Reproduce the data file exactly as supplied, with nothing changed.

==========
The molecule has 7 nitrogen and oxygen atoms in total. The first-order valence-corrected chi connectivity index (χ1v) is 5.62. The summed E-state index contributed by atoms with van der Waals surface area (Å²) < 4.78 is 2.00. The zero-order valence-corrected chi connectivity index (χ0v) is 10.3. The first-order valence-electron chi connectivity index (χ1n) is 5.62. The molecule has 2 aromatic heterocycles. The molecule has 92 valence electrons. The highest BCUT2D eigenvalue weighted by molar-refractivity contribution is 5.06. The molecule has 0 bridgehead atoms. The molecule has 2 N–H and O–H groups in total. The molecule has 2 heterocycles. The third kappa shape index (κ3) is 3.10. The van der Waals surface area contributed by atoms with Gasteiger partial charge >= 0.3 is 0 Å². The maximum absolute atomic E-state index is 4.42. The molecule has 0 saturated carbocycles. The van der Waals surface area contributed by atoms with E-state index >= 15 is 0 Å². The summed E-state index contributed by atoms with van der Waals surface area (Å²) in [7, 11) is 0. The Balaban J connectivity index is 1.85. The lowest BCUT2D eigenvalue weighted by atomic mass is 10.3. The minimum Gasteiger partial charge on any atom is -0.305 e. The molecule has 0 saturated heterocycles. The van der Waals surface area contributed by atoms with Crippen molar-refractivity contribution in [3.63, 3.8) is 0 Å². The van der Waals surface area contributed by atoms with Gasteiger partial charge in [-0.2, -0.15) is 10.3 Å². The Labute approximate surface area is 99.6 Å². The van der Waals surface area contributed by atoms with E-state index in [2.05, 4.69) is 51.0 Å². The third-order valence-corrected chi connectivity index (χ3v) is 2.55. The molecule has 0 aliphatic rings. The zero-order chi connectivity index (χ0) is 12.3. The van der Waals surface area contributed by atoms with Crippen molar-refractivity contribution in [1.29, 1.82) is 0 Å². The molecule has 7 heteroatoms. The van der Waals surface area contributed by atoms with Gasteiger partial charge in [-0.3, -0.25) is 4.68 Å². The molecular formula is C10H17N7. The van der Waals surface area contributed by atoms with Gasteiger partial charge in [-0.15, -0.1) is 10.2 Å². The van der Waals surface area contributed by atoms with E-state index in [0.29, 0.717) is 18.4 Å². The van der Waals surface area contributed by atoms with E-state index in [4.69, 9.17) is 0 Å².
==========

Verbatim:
The molecule has 7 nitrogen and oxygen atoms in total. The first-order valence-corrected chi connectivity index (χ1v) is 5.62. The summed E-state index contributed by atoms with van der Waals surface area (Å²) < 4.78 is 2.00. The zero-order valence-corrected chi connectivity index (χ0v) is 10.3. The first-order valence-electron chi connectivity index (χ1n) is 5.62. The molecule has 2 aromatic heterocycles. The molecule has 92 valence electrons. The highest BCUT2D eigenvalue weighted by molar-refractivity contribution is 5.06. The molecule has 0 bridgehead atoms. The molecule has 2 N–H and O–H groups in total. The molecule has 2 heterocycles. The third kappa shape index (κ3) is 3.10. The van der Waals surface area contributed by atoms with Gasteiger partial charge >= 0.3 is 0 Å². The maximum absolute atomic E-state index is 4.42. The molecule has 0 saturated carbocycles. The van der Waals surface area contributed by atoms with E-state index >= 15 is 0 Å². The summed E-state index contributed by atoms with van der Waals surface area (Å²) in [7, 11) is 0. The Balaban J connectivity index is 1.85. The lowest BCUT2D eigenvalue weighted by atomic mass is 10.3. The minimum Gasteiger partial charge on any atom is -0.305 e. The molecule has 0 saturated heterocycles. The van der Waals surface area contributed by atoms with Crippen molar-refractivity contribution in [3.63, 3.8) is 0 Å². The van der Waals surface area contributed by atoms with Gasteiger partial charge in [-0.2, -0.15) is 10.3 Å². The Labute approximate surface area is 99.6 Å². The van der Waals surface area contributed by atoms with E-state index in [2.05, 4.69) is 51.0 Å². The third-order valence-corrected chi connectivity index (χ3v) is 2.55. The molecule has 0 aliphatic rings. The zero-order chi connectivity index (χ0) is 12.3. The van der Waals surface area contributed by atoms with Crippen molar-refractivity contribution in [1.29, 1.82) is 0 Å². The molecule has 7 heteroatoms. The van der Waals surface area contributed by atoms with Gasteiger partial charge in [-0.3, -0.25) is 4.68 Å². The molecular formula is C10H17N7. The van der Waals surface area contributed by atoms with Gasteiger partial charge in [-0.15, -0.1) is 10.2 Å². The van der Waals surface area contributed by atoms with E-state index in [0.29, 0.717) is 18.4 Å². The van der Waals surface area contributed by atoms with E-state index in [4.69, 9.17) is 0 Å².